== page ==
JUNE 2012 BAD FAITH CASES: COURT REFUSES TO ADOPT PARTIES’ CONTENTIONS DUE TO FACTUAL DISPUTE WITH RESPECT TO VALUE OF INSUREDS’ DAMAGES AND BAD FAITH CLAIMS (Middle District)

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In Boyer v. First Am. Title Ins. Co., the insureds filed a motion for summary judgment against their title insurance carrier from which the insureds had purchased a policy to cover a Tioga County property. The suit stemmed from a 2008 natural gas lease through which the insureds permitted the exploration and extraction of natural gas near their property. After being advised that they did not have title to the subsurface land because of a reservation made by the former owners in a 1964 deed, the insureds filed a claim with the carrier.

The insureds sought damages arising from the reservation of subsurface rights, which was not excepted from coverage in their title insurance policy. While the carrier did not disagree with the insureds’ claim, it disputed the value of the claim. As such, the insureds filed suit for damages under their policy and for the carrier’s allegedly bad faith delay in investigating the claim.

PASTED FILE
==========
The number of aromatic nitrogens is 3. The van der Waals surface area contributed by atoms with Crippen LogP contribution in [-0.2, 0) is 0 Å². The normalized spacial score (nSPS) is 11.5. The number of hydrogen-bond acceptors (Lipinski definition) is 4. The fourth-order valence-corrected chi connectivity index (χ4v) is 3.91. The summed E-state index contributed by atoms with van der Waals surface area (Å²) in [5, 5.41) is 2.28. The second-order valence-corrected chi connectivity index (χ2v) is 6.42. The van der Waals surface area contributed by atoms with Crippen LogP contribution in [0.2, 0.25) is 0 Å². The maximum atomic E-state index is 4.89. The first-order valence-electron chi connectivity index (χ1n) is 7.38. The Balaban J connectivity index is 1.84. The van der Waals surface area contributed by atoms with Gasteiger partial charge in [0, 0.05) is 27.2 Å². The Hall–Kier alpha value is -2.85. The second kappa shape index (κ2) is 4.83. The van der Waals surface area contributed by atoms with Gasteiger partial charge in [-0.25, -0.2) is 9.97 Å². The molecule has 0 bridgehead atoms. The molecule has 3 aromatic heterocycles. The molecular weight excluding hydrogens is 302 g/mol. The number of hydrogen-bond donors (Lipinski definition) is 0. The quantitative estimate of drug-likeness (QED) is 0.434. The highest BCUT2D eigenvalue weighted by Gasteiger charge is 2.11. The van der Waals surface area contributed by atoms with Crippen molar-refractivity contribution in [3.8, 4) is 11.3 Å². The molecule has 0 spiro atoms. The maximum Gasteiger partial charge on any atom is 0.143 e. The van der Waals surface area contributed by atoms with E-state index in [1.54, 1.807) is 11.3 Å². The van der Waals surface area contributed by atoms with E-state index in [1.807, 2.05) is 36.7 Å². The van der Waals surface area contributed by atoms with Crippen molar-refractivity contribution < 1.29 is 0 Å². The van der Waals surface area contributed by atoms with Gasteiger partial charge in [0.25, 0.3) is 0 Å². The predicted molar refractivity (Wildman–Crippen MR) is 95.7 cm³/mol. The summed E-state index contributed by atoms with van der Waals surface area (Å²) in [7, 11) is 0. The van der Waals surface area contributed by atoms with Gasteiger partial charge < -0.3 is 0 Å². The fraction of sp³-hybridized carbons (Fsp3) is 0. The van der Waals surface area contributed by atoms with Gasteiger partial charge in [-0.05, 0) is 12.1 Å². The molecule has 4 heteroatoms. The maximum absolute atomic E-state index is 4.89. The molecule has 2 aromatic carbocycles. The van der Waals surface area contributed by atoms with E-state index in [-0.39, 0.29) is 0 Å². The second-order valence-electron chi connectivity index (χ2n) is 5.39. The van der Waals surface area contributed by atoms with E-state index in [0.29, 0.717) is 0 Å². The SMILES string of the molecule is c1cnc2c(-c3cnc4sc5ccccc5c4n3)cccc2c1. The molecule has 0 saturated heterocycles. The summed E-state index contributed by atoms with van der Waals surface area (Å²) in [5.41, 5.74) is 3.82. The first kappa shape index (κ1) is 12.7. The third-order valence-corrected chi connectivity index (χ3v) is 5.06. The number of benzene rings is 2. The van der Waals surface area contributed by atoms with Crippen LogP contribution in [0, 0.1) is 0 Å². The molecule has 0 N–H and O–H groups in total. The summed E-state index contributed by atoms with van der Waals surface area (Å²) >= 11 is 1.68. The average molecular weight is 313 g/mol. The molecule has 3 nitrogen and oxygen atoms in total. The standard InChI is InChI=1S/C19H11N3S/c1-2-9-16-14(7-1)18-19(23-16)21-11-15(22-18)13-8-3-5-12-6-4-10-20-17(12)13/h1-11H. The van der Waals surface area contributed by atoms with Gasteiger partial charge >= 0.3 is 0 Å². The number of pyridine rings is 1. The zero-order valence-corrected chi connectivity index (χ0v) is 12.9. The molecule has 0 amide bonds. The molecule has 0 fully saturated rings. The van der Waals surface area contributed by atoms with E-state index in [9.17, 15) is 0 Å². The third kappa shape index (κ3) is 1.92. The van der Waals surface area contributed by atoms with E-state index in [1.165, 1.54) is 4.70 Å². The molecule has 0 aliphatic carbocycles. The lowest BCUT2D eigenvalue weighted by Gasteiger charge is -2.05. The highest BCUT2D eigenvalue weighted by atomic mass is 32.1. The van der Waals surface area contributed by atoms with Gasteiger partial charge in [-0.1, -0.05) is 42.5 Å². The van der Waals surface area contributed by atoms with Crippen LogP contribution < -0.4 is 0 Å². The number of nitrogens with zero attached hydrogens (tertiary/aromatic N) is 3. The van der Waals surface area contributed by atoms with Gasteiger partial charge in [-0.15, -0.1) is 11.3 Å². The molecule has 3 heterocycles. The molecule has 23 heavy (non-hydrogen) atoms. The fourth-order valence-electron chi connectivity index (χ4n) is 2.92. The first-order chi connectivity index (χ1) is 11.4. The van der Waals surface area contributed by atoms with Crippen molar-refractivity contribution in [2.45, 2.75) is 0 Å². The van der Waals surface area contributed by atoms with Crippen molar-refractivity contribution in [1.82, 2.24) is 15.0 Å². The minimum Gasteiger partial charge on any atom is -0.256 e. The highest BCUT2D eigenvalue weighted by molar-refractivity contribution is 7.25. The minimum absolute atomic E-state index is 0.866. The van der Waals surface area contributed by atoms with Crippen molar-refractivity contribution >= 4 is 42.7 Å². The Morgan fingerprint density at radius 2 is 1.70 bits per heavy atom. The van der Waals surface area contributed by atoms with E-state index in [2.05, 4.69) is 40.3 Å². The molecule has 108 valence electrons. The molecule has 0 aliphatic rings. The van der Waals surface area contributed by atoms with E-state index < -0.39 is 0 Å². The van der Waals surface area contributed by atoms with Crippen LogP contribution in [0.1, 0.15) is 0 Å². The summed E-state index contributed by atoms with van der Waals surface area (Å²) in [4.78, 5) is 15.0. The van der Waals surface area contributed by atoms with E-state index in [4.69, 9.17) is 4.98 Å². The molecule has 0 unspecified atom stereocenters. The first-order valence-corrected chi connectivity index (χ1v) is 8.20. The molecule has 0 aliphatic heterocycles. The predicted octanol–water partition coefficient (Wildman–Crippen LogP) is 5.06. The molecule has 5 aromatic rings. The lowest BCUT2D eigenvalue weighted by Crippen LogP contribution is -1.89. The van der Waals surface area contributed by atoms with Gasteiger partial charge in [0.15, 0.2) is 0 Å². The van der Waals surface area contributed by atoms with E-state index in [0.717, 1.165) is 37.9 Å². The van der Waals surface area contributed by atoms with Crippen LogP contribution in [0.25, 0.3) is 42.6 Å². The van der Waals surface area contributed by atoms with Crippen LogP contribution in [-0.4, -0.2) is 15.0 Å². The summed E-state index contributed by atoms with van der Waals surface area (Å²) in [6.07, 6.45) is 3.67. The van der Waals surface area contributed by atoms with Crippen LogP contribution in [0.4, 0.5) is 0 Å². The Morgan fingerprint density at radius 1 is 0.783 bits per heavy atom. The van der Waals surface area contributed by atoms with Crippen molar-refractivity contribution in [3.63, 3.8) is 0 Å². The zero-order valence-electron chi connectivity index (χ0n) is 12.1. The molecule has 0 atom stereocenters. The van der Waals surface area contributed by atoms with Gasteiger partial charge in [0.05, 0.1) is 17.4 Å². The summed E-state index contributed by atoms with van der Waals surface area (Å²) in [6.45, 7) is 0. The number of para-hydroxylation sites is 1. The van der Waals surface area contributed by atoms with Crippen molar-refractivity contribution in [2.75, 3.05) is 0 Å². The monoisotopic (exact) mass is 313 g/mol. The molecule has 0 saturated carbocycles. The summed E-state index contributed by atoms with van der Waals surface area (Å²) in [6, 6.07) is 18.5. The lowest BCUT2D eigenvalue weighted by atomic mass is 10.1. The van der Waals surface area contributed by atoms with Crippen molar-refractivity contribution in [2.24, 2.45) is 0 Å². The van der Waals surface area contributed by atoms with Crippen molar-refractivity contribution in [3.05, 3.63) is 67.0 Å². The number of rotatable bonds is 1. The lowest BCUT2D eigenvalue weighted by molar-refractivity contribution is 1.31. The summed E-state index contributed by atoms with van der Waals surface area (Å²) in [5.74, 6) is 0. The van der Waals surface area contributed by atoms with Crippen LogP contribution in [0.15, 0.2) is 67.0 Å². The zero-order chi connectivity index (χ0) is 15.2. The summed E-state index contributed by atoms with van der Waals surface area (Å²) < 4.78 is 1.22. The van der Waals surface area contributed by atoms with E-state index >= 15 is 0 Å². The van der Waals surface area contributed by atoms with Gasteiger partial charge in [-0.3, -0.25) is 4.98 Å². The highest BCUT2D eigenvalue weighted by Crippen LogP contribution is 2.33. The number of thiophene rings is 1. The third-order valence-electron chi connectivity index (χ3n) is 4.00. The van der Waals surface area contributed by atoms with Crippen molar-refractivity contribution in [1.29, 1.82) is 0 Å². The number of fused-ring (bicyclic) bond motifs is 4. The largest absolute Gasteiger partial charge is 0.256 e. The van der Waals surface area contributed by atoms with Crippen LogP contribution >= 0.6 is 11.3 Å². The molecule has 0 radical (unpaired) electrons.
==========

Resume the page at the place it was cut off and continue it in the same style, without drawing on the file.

The court stated the facts at hand, but refused to engage in a thorough legal analysis, citing the “undeniable presence of factual issues precluding the entry of summary judgment.” However, the court did state that it viewed the case as solely one of assessing claim value, as opposed to claim liability. It scheduled a settlement conference with a magistrate and denied the insureds’ motion.

Date of Decision: May 31, 2012

Boyer v. First Am. Title Ins. Co., No. 4:11-CV-550, 2012 U.S. Dist. LEXIS 75351, U.S. District Court for the Middle District of Pennsylvania (M.D. Pa. May 31, 2012) (Conner, J.)

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